Whole grains are an important part of a healthy diet and research shows that most Americans do not get eat anywhere close to the recommended amount. One grain that many people have traditionally overlooked is farro. Farro is a type of wheat and can be used in many different ways including salads, soups and side dishes.
There are three types of farro, einkorn, emmer and spelt. They can be purchased as whole grains (which must be soaked before cooking), pearled (cooks the quickest but can be gummy as all the bran is removed) or semi-pearled (less gummy than pearled since some of the bran is left intact). According to NPR, it is thought to have originated in the fertile crescent and it has been found in tombs of Egyptian kings.
Catherine Zymaris, RD, originally wrote this post a few years ago as a Dietetic Intern at Rutgers School of Health Related Professions. She is now a clinical Dietitian at New York Presbyterian Hospital.
This is her wonderful recipe for Harvest Farro Salad that is a whole grain salad. It is delicious, nutritious and easy to make. It stores well in the refrigerator and makes a great addition for weekday lunches.
PLEASE NOTE: Farro is NOT a gluten-free grain. It is a type of wheat and should not be eaten if you have celiac disease, gluten allergy or other gluten sensitivity, etc.
Harvest Farro Salad with Lemon Dressing
by Catherine Zymaris, RD
The ancient grain of farro
The past few years has seen a rise in the popularity of ancient grains, like quinoa, amaranth, freekah, and farro. These grains are appearing on restaurant menus and on grocery store shelves. Ancient grains are featured prominently in blogs, social media, and on television. The ancient grain that I love the most is farro. It is a delicious, nutty grain that is a great source of fiber (more than any ancient grain), protein, vitamin B3, zinc, magnesium, and iron. A half-cup of cooked farro has double the protein of the same amount of brown rice!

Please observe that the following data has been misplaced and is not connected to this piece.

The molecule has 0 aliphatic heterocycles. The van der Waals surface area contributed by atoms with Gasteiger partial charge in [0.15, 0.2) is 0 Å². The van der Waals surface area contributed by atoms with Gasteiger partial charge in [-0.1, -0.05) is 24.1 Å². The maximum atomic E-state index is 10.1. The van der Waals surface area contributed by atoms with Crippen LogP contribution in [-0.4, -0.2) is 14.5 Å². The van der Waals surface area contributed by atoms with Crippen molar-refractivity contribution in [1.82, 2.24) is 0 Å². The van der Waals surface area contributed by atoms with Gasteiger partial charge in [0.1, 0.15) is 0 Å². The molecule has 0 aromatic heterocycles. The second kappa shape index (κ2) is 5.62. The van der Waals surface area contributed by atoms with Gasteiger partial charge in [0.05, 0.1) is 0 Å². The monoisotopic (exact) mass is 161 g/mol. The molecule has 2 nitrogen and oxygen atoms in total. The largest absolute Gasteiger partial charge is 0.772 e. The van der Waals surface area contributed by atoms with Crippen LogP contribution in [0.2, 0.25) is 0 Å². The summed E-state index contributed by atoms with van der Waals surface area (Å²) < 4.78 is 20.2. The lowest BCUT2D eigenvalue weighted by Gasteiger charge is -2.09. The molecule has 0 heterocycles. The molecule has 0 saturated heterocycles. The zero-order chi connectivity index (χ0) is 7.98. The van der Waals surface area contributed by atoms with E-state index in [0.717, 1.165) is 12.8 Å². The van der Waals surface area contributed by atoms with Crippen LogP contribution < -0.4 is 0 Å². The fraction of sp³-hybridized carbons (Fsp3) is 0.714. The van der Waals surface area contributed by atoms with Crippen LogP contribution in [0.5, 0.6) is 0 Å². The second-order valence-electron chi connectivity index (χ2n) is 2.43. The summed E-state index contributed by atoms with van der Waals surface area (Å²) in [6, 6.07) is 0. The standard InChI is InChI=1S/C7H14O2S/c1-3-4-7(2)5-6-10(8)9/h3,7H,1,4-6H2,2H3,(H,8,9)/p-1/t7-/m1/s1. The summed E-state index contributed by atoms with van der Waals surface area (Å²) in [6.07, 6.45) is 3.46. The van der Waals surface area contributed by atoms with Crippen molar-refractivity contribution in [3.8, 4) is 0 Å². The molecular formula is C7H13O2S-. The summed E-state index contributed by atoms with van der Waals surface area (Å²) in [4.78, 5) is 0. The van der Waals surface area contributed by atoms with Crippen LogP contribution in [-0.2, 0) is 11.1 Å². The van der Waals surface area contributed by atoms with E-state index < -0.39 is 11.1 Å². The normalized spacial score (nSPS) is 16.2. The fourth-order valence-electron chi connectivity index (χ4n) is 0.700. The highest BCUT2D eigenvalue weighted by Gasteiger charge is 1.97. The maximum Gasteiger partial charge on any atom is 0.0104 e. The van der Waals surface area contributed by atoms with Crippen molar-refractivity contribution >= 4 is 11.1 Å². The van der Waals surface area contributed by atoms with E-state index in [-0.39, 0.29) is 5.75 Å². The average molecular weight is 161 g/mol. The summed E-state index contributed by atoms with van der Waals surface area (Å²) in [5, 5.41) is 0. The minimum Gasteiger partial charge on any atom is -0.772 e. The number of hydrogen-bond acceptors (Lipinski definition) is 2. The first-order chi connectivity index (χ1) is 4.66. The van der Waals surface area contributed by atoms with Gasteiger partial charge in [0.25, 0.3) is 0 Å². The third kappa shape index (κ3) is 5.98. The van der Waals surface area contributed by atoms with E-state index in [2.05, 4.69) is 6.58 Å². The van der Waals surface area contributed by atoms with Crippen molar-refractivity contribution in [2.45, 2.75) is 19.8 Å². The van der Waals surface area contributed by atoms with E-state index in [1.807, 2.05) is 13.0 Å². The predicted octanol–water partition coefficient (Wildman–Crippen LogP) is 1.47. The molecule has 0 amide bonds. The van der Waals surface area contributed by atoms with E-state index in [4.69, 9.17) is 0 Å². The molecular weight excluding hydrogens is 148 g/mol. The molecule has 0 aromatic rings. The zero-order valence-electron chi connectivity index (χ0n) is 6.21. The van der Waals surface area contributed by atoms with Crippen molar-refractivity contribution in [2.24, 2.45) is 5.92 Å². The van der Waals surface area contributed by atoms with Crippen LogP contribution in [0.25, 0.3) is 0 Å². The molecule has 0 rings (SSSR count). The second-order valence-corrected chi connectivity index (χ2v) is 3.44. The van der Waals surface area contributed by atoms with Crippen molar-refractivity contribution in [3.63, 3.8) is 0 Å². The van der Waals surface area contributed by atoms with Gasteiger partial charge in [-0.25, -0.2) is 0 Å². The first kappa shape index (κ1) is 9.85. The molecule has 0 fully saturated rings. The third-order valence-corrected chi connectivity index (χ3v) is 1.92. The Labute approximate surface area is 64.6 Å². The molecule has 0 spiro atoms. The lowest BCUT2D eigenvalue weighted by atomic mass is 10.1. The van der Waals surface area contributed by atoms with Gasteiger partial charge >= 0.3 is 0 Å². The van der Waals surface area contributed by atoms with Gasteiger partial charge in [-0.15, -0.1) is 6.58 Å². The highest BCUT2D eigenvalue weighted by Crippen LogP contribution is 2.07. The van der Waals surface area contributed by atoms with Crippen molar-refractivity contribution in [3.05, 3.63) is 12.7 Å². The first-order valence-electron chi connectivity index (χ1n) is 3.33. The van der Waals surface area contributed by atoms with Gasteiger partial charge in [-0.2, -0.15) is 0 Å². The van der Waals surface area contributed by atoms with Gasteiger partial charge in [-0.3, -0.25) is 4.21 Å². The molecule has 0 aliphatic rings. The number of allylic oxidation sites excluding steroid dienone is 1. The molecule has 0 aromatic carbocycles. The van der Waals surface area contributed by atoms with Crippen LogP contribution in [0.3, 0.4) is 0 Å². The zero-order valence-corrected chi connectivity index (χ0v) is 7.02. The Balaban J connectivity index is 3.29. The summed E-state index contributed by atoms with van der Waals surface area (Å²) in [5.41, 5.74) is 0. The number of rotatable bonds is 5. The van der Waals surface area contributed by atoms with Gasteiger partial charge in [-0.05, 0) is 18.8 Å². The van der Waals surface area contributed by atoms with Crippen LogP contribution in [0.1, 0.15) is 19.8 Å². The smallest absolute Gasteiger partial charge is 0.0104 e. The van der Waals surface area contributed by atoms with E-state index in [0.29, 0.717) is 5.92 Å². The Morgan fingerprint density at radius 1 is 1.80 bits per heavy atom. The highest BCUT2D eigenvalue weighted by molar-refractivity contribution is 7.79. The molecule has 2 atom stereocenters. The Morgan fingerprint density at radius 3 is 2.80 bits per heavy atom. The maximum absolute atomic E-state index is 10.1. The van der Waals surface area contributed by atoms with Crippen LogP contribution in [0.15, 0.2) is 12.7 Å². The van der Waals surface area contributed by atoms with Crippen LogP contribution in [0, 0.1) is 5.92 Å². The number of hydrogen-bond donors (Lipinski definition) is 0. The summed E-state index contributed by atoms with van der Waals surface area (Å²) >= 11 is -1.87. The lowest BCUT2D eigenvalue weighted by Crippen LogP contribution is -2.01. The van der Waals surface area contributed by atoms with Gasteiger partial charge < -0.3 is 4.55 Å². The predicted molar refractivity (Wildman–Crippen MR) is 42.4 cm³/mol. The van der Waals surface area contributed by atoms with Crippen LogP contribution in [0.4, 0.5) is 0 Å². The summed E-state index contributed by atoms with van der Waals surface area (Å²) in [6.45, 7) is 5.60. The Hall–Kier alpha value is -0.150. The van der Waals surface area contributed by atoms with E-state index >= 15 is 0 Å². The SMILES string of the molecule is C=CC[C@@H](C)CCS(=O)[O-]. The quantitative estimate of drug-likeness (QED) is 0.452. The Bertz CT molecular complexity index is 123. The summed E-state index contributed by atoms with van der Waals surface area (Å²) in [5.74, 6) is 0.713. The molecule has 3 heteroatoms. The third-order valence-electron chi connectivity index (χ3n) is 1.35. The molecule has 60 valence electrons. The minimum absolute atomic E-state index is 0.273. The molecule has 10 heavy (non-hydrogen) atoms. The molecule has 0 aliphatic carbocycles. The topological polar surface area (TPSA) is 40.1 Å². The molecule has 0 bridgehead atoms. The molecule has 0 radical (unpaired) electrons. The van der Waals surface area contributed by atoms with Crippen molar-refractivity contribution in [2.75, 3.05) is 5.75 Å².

What type of farro is best?
The only pitfall to farro is the type to buy; this grain comes either as unpearled, semi-pearled, or pearled. Unpearled has the bran fully intact on the grain, which requires an overnight soak and a long cooking time. Pearled (the bran is completely removed) has the shortest cooking time but leaves the grains gummy and unappealing. For the best results in both texture and cooking time, try semi-pearled – the bran is partially intact, providing a good amount of fiber but a 20-30-minute cooking time.
What are other ways to use farro?
Use farro in a variety of ways. It can be a replacement for rice in risotto or pasta for soup. My favorite way to use semi-pearled farro is as a base of a cold salad that is perfect as a main vegetarian course or as an easy side dish. This Harvest Farro Salad with Lemon Dressing is a nod to the flavors of the season and highlights farro’s hearty chew. I hope you enjoy!
Check out the shop to purchase your farro online.